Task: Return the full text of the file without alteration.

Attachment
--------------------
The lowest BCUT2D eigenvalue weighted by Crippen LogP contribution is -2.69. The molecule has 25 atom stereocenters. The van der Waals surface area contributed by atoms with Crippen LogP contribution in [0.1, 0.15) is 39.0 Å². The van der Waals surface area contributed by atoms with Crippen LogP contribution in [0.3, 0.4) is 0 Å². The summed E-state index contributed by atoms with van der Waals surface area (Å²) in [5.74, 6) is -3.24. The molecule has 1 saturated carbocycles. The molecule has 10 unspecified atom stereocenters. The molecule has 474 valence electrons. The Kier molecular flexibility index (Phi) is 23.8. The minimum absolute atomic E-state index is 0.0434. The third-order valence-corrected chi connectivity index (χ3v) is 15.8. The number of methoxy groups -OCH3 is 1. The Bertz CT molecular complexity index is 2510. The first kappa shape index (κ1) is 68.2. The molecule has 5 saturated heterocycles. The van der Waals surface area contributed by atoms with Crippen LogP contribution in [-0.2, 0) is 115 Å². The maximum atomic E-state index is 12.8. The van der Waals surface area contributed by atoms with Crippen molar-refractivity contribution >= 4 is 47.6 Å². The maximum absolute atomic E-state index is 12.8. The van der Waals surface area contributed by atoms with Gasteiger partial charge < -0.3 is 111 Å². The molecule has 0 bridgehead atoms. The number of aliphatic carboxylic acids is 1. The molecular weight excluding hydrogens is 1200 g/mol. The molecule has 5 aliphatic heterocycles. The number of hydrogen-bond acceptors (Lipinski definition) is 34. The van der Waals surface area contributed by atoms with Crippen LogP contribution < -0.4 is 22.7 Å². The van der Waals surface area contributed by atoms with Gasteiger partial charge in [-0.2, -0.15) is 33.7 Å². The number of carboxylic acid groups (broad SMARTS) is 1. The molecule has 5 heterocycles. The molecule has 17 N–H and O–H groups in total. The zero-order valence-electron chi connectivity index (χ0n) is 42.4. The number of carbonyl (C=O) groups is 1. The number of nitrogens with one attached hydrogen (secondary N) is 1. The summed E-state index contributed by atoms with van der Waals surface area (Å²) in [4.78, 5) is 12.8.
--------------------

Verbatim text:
The lowest BCUT2D eigenvalue weighted by Crippen LogP contribution is -2.69. The molecule has 25 atom stereocenters. The van der Waals surface area contributed by atoms with Crippen LogP contribution in [0.1, 0.15) is 39.0 Å². The van der Waals surface area contributed by atoms with Crippen LogP contribution in [0.3, 0.4) is 0 Å². The summed E-state index contributed by atoms with van der Waals surface area (Å²) in [5.74, 6) is -3.24. The molecule has 1 saturated carbocycles. The molecule has 10 unspecified atom stereocenters. The molecule has 474 valence electrons. The Kier molecular flexibility index (Phi) is 23.8. The minimum absolute atomic E-state index is 0.0434. The third-order valence-corrected chi connectivity index (χ3v) is 15.8. The number of methoxy groups -OCH3 is 1. The Bertz CT molecular complexity index is 2510. The first kappa shape index (κ1) is 68.2. The molecule has 5 saturated heterocycles. The van der Waals surface area contributed by atoms with Crippen LogP contribution in [-0.2, 0) is 115 Å². The maximum atomic E-state index is 12.8. The van der Waals surface area contributed by atoms with Crippen molar-refractivity contribution >= 4 is 47.6 Å². The maximum absolute atomic E-state index is 12.8. The van der Waals surface area contributed by atoms with Gasteiger partial charge < -0.3 is 111 Å². The molecule has 0 bridgehead atoms. The number of aliphatic carboxylic acids is 1. The molecular weight excluding hydrogens is 1200 g/mol. The molecule has 5 aliphatic heterocycles. The number of hydrogen-bond acceptors (Lipinski definition) is 34. The van der Waals surface area contributed by atoms with Crippen LogP contribution < -0.4 is 22.7 Å². The van der Waals surface area contributed by atoms with Gasteiger partial charge in [-0.2, -0.15) is 33.7 Å². The number of carboxylic acid groups (broad SMARTS) is 1. The molecule has 5 heterocycles. The molecule has 17 N–H and O–H groups in total. The zero-order valence-electron chi connectivity index (χ0n) is 42.4. The number of carbonyl (C=O) groups is 1. The number of nitrogens with one attached hydrogen (secondary N) is 1. The summed E-state index contributed by atoms with van der Waals surface area (Å²) in [4.78, 5) is 12.8.